Controversies like this come up on a regular basis at the higher levels of competitive Smash. This is due to a few reasons. The first one is the average age of a Smash player. It’s undoubtedly lower than that of other games, and kids don’t quite have the decision-making abilities of adults.

That leads to situations like the one mentioned by Toph.

Conversely, some of this drama is a result of Nintendo’s lack of involvement. There’s not much reason to act professionally when there’s no governing bodies and no real consequences for acting out.

When Kuku, a professional Dota player, was found to be using racial slurs in his pub games, it nearly caused an international geopolitical incident. He was barred by Valve from attending a $3,000,000 tournament. The same consequences don’t exist in Smash.

Lastly, some controversies are just plain weird. One day, someone is throwing a crab at Hungrybox, and the next, ZeRo is making YouTube videos about how he lost his virginity.

Nintendo is Disney-esque in how it presents itself. If the company got involved in esports, it would have to acknowledge the weirdos that play Smash. From a public relations perspective, there’s just too much to lose and not enough to gain.

No Profit Means No Support

Another reason that Nintendo doesn’t get involved is that there’s not as much money to be made off Smash as other esports. This is primarily due to the divide within the Smash community.

Unlike in, say, Street Fighter or Tekken, there isn’t just one Smash game that people play. There are two major groups for Smash players: Ultimate fans and Melee fans. The 2001 sequel to the original Smash Bros. is still played competitively today, and the most recent installment also has a very active fanbase.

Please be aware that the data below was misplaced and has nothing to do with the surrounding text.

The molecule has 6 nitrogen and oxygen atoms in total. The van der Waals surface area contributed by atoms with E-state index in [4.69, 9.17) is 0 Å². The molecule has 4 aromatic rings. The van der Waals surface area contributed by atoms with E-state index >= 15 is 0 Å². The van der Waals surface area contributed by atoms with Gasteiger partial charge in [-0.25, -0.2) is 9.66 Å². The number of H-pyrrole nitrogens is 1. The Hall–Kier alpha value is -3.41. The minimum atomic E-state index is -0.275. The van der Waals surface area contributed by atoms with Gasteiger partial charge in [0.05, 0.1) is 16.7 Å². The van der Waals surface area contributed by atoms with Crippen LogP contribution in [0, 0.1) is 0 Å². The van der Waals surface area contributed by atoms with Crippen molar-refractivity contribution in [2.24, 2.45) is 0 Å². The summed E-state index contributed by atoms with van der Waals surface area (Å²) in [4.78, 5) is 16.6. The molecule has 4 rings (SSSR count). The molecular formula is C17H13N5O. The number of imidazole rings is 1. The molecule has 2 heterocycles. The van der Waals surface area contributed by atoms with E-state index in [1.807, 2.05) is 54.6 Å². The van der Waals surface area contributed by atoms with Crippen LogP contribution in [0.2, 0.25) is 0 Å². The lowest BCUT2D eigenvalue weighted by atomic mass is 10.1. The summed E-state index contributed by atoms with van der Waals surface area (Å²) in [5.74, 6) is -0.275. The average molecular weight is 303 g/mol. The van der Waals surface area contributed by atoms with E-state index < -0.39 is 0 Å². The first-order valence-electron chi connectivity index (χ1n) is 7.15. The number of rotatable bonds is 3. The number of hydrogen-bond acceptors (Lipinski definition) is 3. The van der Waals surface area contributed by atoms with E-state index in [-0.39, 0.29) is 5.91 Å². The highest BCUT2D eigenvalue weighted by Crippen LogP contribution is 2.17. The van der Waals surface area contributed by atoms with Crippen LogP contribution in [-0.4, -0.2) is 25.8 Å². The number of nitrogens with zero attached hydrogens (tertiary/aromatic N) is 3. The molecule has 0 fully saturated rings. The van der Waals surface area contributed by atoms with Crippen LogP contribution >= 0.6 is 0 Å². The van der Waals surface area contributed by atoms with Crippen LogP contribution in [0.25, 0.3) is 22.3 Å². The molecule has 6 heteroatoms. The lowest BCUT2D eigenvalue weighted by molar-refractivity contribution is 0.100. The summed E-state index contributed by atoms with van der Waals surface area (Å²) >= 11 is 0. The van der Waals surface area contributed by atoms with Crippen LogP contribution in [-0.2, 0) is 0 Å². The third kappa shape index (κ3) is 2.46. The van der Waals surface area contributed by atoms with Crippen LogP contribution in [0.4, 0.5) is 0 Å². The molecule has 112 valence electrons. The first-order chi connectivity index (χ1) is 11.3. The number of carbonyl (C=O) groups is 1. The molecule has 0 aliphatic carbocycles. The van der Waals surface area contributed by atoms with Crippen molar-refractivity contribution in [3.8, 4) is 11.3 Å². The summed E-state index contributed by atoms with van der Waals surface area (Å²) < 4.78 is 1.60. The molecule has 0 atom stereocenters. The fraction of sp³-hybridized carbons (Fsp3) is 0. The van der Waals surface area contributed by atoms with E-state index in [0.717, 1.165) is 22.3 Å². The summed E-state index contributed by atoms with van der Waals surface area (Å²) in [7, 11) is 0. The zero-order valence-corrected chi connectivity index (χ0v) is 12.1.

Most Melee players don’t buy the game from Nintendo, though. They either download the game and run it using a hacked Wii console or buy their copies and equipment secondhand. Either way, Nintendo doesn’t get any money from Melee fanboys.

Why support a community that can’t possibly turn a profit for Nintendo?

With no way to make money off the Melee community, Nintendo has to look to Ultimate. It’s true that having their game showcased to hundreds of thousands (if not millions) helps it sell, but again, most would-be Smashers don’t care about the competitive side of the game.

Most people who buy the game play it as a party game or casually with friends. The way they play the game has almost nothing in common with the average Smash player. If someone wanted a dedicated fighting game, they’d play something else.

Money makes the decisions of any company, and Nintendo is no exception. Sure, they could drop $30,000 in the EVO prize pot like Capcom with no real threat to their bottom line, but that money wouldn’t lead to more sales.

Not Entirely Disconnected

Even though it’s easy to complain about Nintendo’s apathy, it’s worth noting that they’ve become more accepting of competitive Smash in the past few years.

In the leadup to EVO, they hosted regional online tournaments where the winners would get free accommodations and tickets to EVO. The game’s lead developer, Masahiro Sakurai, even tweeted his congratulations to MKLeo after the Mexican player won the event.

Nintendo is slow to adapt, but the gameplay changes between Smash 4 and Smash Ultimate show that Nintendo isn’t completely unaware of Smash’s competitive community. As time goes on, Nintendo might get more involved in competitive Smash. Until then, it will remain the orphaned esport.